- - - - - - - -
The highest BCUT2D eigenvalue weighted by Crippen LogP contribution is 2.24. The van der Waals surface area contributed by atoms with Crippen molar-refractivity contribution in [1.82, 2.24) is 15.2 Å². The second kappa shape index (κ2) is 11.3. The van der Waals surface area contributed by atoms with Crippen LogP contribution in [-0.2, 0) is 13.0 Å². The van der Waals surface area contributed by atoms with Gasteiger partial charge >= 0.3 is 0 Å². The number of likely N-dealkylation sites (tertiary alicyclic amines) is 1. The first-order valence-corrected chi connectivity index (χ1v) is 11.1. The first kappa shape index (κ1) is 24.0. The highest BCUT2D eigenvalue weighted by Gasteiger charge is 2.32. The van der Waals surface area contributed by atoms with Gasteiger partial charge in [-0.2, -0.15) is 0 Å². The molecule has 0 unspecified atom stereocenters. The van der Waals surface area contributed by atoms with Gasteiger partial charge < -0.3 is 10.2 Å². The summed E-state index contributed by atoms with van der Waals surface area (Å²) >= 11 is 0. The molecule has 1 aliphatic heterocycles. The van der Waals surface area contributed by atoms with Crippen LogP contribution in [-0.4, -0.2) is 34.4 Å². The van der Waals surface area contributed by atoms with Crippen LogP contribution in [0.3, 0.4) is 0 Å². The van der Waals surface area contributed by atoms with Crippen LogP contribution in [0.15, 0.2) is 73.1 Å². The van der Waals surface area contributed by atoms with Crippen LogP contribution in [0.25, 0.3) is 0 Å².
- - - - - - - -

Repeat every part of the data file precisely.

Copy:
The highest BCUT2D eigenvalue weighted by Crippen LogP contribution is 2.24. The van der Waals surface area contributed by atoms with Crippen molar-refractivity contribution in [1.82, 2.24) is 15.2 Å². The second kappa shape index (κ2) is 11.3. The van der Waals surface area contributed by atoms with Crippen LogP contribution in [-0.2, 0) is 13.0 Å². The van der Waals surface area contributed by atoms with Gasteiger partial charge >= 0.3 is 0 Å². The number of likely N-dealkylation sites (tertiary alicyclic amines) is 1. The first-order valence-corrected chi connectivity index (χ1v) is 11.1. The first kappa shape index (κ1) is 24.0. The highest BCUT2D eigenvalue weighted by Gasteiger charge is 2.32. The van der Waals surface area contributed by atoms with Gasteiger partial charge in [-0.2, -0.15) is 0 Å². The molecule has 0 unspecified atom stereocenters. The van der Waals surface area contributed by atoms with Gasteiger partial charge < -0.3 is 10.2 Å². The summed E-state index contributed by atoms with van der Waals surface area (Å²) >= 11 is 0. The molecule has 1 aliphatic heterocycles. The van der Waals surface area contributed by atoms with Crippen LogP contribution in [-0.4, -0.2) is 34.4 Å². The van der Waals surface area contributed by atoms with Crippen LogP contribution in [0.3, 0.4) is 0 Å². The van der Waals surface area contributed by atoms with Crippen LogP contribution in [0.15, 0.2) is 73.1 Å². The van der Waals surface area contributed by atoms with Crippen LogP contribution in [0.25, 0.3) is 0 Å².